Giberson on ID
Do I sense a shift in the discussion? In yesterday's post I discussed a New York Times article whose author emphasized the total lack of scientific accomplishments coming from ID. Now we see the same theme in this article from Karl Giberson at Science and Theology News
Giberson takes for his starting point a piece of Michael Behe's testimony from the recent Dover trial. Apparently Behe made a comparison between ID and the Big Bang. Scientists are confident the Big Bang is correct, even though they can not yet give a precise explanation of what caused the bang to happen. Similarly, we can be confident that some bilogical structures must have resulted from intelligent design, even if we can not yet give a clear explanation of how the designer did its work.
An interesting analogy, but one that collapses when you compare the activities of early Big Bang proponents with those of the ID folks. Let me hand the reins over to Giberson:
However, this analogy breaks down when you look at the historical period between George Lemaitre’s first proposal of the big-bang theory in 1927 and the scientific community’s widespread acceptance of the theory in 1965, when scientists empirically confirmed one of the big bang’s predictions.
If we continue with Behe’s analogy, we might expect that the decades before 1965 would have seen big-bang proponents scolding their critics for ideological blindness, of having narrow, limited and inadequate concepts of science. Popular books would have appeared announcing the big-bang theory as a new paradigm, and efforts would have been made to get it into high school astronomy textbooks.
However, none of these things happened. In the decades before the big-bang theory achieved its widespread acceptance in the scientific community its proponents were not campaigning for public acceptance of the theory. They were developing the scientific foundations of theory, and many of them were quite tentative about their endorsements of the theory, awaiting confirmation.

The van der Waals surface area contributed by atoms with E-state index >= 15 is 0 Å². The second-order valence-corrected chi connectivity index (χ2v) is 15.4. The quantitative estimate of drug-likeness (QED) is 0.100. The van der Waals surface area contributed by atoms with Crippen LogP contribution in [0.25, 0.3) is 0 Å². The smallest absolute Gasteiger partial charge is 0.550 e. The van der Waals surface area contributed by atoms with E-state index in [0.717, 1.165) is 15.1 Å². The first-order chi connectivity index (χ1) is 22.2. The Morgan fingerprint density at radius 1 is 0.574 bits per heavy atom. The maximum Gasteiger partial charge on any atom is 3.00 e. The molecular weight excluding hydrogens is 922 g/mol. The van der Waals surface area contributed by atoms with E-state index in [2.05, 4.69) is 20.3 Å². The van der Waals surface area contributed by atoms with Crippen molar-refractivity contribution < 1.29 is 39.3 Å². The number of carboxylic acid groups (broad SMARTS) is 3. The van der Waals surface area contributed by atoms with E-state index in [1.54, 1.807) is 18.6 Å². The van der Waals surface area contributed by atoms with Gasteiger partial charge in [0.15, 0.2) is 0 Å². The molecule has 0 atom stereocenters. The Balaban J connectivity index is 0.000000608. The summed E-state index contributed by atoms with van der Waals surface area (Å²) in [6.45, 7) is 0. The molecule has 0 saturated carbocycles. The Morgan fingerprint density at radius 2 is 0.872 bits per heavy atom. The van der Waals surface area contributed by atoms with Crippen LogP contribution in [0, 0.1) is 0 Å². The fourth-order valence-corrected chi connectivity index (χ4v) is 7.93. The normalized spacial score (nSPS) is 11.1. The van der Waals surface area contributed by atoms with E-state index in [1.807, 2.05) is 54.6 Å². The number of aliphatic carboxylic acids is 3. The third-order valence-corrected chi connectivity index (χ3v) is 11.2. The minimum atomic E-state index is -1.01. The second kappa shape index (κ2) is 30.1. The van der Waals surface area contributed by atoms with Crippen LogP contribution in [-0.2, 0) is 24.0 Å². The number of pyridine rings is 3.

Physicist George Gamow worked out a remarkable empirical prediction for the theory: If the big bang is true, he calculated, the universe should be bathed in a certain type of radiation, which might possibly be detectable. Another physicist, Robert Dicke, started working on a detector at Princeton University to measure this radiation. Arno Penzias and Robert Wilson ended up discovering the radiation by accident at Bell Labs in Murray Hill, N.J., in 1965, after which just about everyone accepted the big bang as the correct theory.
Unfortunately, the proponents of ID aren’t operating this way. Instead of doing science, they are writing popular books and op-eds. As a result, ID remains theoretically in the same scientific place it was when Phillip Johnson wrote Darwin on Trial — little more than a roster of evolutionary theory’s weakest links.
Well said. I would only add that all of the arguments in Johnson's book were complete nonsense. The points he made did not reveal any weak links in evolution. Instead they only revealed weak links in Johnson's understanding of the subject.
Giberson concludes with a simple question:
After more than a decade of listening to ID proponents claim that ID is good science, don’t we deserve better than this?
Indeed we do. But don't hold your breath.